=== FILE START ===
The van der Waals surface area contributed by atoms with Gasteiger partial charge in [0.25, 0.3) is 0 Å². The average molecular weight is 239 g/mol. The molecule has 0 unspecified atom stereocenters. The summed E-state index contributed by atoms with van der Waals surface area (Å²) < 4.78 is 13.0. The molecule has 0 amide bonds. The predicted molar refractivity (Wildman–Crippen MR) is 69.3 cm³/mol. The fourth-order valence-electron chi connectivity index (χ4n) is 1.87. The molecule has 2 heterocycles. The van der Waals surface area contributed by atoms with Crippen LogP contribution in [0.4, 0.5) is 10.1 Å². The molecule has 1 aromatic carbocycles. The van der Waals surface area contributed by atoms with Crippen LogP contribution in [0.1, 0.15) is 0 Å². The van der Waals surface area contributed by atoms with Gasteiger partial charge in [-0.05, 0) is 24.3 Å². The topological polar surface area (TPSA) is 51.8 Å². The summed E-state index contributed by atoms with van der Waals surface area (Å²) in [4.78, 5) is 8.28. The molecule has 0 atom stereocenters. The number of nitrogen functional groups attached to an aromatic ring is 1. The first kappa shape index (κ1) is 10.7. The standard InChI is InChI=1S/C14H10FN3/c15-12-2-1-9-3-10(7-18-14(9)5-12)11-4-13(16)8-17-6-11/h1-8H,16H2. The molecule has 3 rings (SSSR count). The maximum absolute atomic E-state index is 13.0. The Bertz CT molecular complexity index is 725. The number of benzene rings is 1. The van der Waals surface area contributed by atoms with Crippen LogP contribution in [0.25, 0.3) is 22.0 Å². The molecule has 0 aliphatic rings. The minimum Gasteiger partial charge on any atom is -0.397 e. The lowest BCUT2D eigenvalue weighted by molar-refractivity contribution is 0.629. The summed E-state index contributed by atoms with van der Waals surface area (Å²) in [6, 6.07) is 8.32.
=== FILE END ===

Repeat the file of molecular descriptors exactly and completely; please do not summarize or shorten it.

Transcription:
The van der Waals surface area contributed by atoms with Gasteiger partial charge in [0.25, 0.3) is 0 Å². The average molecular weight is 239 g/mol. The molecule has 0 unspecified atom stereocenters. The summed E-state index contributed by atoms with van der Waals surface area (Å²) < 4.78 is 13.0. The molecule has 0 amide bonds. The predicted molar refractivity (Wildman–Crippen MR) is 69.3 cm³/mol. The fourth-order valence-electron chi connectivity index (χ4n) is 1.87. The molecule has 2 heterocycles. The van der Waals surface area contributed by atoms with Crippen LogP contribution in [0.4, 0.5) is 10.1 Å². The molecule has 1 aromatic carbocycles. The van der Waals surface area contributed by atoms with Crippen LogP contribution in [0.1, 0.15) is 0 Å². The van der Waals surface area contributed by atoms with Gasteiger partial charge in [-0.05, 0) is 24.3 Å². The topological polar surface area (TPSA) is 51.8 Å². The summed E-state index contributed by atoms with van der Waals surface area (Å²) in [4.78, 5) is 8.28. The molecule has 0 atom stereocenters. The number of nitrogen functional groups attached to an aromatic ring is 1. The first kappa shape index (κ1) is 10.7. The standard InChI is InChI=1S/C14H10FN3/c15-12-2-1-9-3-10(7-18-14(9)5-12)11-4-13(16)8-17-6-11/h1-8H,16H2. The molecule has 3 rings (SSSR count). The maximum absolute atomic E-state index is 13.0. The Bertz CT molecular complexity index is 725. The number of benzene rings is 1. The van der Waals surface area contributed by atoms with Crippen LogP contribution in [0.25, 0.3) is 22.0 Å². The molecule has 0 aliphatic rings. The minimum Gasteiger partial charge on any atom is -0.397 e. The lowest BCUT2D eigenvalue weighted by molar-refractivity contribution is 0.629. The summed E-state index contributed by atoms with van der Waals surface area (Å²) in [6, 6.07) is 8.32.